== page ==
I think that I will always remember how blue her eyes look in the brilliant sunshine of the kitchen. Years and years from now, this is what I will recall of this day—my daughter staring at me with both terror and hope, and my absolute powerlessness to make this better.
“I have to go to him,” she says.
I think, how badly burned?
She turns, looks around as if there will be a list she can consult. She’s like my mother in that way, wanting everything to be orderly. “I guess I should pack.”
“Let me scrape this into a bowl and I’ll help you.”
As if her legs are made of dough, she sinks suddenly into the chair. “How long do you think I’ll be there? What about the baby?” “One step at a time, Sofia. I’m sure you’ll have those answers before long. Just think about getting there, see what…how…what you need to find out.”
“Right.” She nods. Touches her chest. “Mom. What about Katie? She can’t stay where she is.”
A thirteen-year old whose mother is in jail, her father wounded, her step-mother pregnant with a new baby and flying off to Germany, leaving her with a woman she doesn’t know. “She’s never met even met me. Won’t she be scared?”
“Maybe for a little while, but I can’t let her go to a foster home. She can just come for the summer. Grandma will help you, I’m sure, and Uncle Ryan and—“
I hold a hand up. There is only one answer. “Of course, baby. Let’s get those arrangements made now, too, so you don’t have to worry about her.”
She leaps up and hugs me, her mound of belly bumping my hip. It is only as I put my arms around her that I feel the powerful trembling in her shoulders. I squeeze my eyes shut and rub her back, wishing I could tell her that everything is going to be okay. “Do your best, Sofia. That’s all the world can ask.”
Her arms tighten around my neck, like iron. Against my shoulder, I feel her hot tears soaking into my blouse. “Thank you.”
“Envelopes you like the scent of warm bread, comforting and invigorating, full of love and forgiveness and possibility.”—Erica Bauermeister, bestselling author of The School of Essential Ingredients
“This book will have you smiling and crying and pining for an old love, or just a hunk of really good fresh-baked bread. I loved every single delicious bite.”—Jennie Shortridge, author of When She Flew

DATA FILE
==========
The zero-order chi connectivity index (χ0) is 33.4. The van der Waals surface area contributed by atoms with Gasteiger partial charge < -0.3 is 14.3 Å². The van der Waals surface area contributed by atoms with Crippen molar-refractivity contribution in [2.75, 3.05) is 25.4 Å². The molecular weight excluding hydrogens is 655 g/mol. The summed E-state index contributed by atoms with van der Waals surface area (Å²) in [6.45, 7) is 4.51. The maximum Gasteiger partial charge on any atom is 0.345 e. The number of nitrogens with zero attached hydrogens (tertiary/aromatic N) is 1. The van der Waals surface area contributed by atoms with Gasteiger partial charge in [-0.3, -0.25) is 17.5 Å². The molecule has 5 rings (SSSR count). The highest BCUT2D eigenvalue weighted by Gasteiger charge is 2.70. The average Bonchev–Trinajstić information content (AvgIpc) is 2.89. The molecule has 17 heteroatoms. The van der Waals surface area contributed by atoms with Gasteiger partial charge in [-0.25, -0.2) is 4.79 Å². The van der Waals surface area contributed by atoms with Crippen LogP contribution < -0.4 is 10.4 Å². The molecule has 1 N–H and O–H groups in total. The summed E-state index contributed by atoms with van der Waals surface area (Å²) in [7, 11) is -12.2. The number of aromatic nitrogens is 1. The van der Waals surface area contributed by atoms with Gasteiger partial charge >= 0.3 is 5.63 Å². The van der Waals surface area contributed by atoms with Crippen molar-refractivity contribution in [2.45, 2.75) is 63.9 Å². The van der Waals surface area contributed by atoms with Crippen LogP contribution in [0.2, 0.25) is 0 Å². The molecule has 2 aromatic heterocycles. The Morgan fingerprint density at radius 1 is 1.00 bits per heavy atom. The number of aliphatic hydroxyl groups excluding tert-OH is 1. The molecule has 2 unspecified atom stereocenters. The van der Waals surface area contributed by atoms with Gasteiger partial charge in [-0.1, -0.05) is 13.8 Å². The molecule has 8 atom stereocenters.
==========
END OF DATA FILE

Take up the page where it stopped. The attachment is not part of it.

“The Rita Award–winning author (as Barbara Samuel) of The Lost Recipe for Happiness returns with the absorbing story of Ramona Gallagher, a 40-year-old woman whose joy in running a bakery in Colorado Springs helps her transcend a life that’s anything but perfect. Ramona has a prickly relationship with her large, restaurant-owning family and a deep love for her daughter, Sofia, who Ramona had as a teenager and is now grown and pregnant. When Sofia’s husband is injured in Afghanistan and she flies to Germany to be with him, Ramona is left to care for Sofia’s 13-year-old stepdaughter, Katie, a scrawny child whose drug-addicted mother is in jail. Over the summer, Ramona struggles to keep her business afloat and find some solid footing with her family, bonds with Katie, aches for what her daughter is enduring, and rekindles a romance from 25 years earlier. O’Neal’s tale of strong-willed women and torn family loyalties is a cut above the standard women’s fiction fare, held together by lovingly sketched characters and real emotion. (Dec.)”
(Starred review) O’Neal, Barbara. How To Bake a Perfect Life. Bantam. Dec. 2010. 398p. ISBN 9780553386776. pap. $15.
“Forty-year-old bread maker Ramona Gallagher owns a boulangerie in Colorado Springs, though independence from her restaurateur family members has put a crimp in her financial well-being and in their relationships. Pregnant with her first child, Ramona’s 24-year-old daughter, Sofia, flies to Germany when her soldier husband, Oscar, is burned in an explosion in Afghanistan. Katie, Oscar’s 13-year-old daughter from a previous marriage, comes to live with Ramona after her mother is arrested and forced into rehab for drug use. A surly teen with a dog, Katie adds to the unresolved family issues lying heavily on Ramona’s shoulders. She thinks back on that long-ago summer, when she was pregnant and Aunt Poppy had taught her to bake bread—and, oh, that young man at the record store.
Verdict: Mothers and daughters are at the heart of this beautiful novel by O’Neal (The Lost Recipe for Happiness). Their interactions can be thorny and insuperable, yet there is love at the root, just waiting for the proper nourishment to make it grow—a lot like mother dough, refreshed and fed and folded into so many tantalizing creations. O’Neal offers baking lore and recipes along with her narrative. Readers will be captivated by the baking process as much as they are by these complex and multidimensional women. Highly recommended.”—Bette-Lee Fox, Library Journal